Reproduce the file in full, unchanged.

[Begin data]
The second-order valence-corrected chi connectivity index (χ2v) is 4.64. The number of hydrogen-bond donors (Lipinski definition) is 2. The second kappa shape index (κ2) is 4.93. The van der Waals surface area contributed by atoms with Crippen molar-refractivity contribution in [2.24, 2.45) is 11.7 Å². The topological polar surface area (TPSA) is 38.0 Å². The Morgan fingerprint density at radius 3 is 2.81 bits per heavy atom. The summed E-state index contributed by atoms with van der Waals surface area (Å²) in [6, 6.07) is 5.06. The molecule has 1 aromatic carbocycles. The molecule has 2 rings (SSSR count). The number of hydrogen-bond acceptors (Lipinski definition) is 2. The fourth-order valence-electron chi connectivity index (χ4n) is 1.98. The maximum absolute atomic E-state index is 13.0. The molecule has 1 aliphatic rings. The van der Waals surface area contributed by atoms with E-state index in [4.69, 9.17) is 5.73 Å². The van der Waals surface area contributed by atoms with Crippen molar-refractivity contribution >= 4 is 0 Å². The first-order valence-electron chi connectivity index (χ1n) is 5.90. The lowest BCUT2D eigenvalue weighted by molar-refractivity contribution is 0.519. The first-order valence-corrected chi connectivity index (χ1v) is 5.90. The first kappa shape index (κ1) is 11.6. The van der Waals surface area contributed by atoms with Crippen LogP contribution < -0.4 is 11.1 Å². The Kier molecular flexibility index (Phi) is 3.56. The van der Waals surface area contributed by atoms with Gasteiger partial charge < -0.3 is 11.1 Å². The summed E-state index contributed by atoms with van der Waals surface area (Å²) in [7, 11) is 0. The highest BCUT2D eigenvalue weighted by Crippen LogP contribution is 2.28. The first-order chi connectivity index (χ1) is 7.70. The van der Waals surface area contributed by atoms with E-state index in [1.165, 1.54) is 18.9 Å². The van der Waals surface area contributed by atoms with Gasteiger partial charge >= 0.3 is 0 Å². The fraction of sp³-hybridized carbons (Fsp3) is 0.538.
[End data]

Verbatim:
The second-order valence-corrected chi connectivity index (χ2v) is 4.64. The number of hydrogen-bond donors (Lipinski definition) is 2. The second kappa shape index (κ2) is 4.93. The van der Waals surface area contributed by atoms with Crippen molar-refractivity contribution in [2.24, 2.45) is 11.7 Å². The topological polar surface area (TPSA) is 38.0 Å². The Morgan fingerprint density at radius 3 is 2.81 bits per heavy atom. The summed E-state index contributed by atoms with van der Waals surface area (Å²) in [6, 6.07) is 5.06. The molecule has 1 aromatic carbocycles. The molecule has 2 rings (SSSR count). The number of hydrogen-bond acceptors (Lipinski definition) is 2. The fourth-order valence-electron chi connectivity index (χ4n) is 1.98. The maximum absolute atomic E-state index is 13.0. The molecule has 1 aliphatic rings. The van der Waals surface area contributed by atoms with E-state index in [4.69, 9.17) is 5.73 Å². The van der Waals surface area contributed by atoms with Crippen molar-refractivity contribution >= 4 is 0 Å². The first-order valence-electron chi connectivity index (χ1n) is 5.90. The lowest BCUT2D eigenvalue weighted by molar-refractivity contribution is 0.519. The first-order valence-corrected chi connectivity index (χ1v) is 5.90. The first kappa shape index (κ1) is 11.6. The van der Waals surface area contributed by atoms with Crippen LogP contribution < -0.4 is 11.1 Å². The Kier molecular flexibility index (Phi) is 3.56. The van der Waals surface area contributed by atoms with Gasteiger partial charge < -0.3 is 11.1 Å². The summed E-state index contributed by atoms with van der Waals surface area (Å²) in [7, 11) is 0. The highest BCUT2D eigenvalue weighted by Crippen LogP contribution is 2.28. The first-order chi connectivity index (χ1) is 7.70. The van der Waals surface area contributed by atoms with E-state index in [1.165, 1.54) is 18.9 Å². The van der Waals surface area contributed by atoms with Gasteiger partial charge >= 0.3 is 0 Å². The fraction of sp³-hybridized carbons (Fsp3) is 0.538.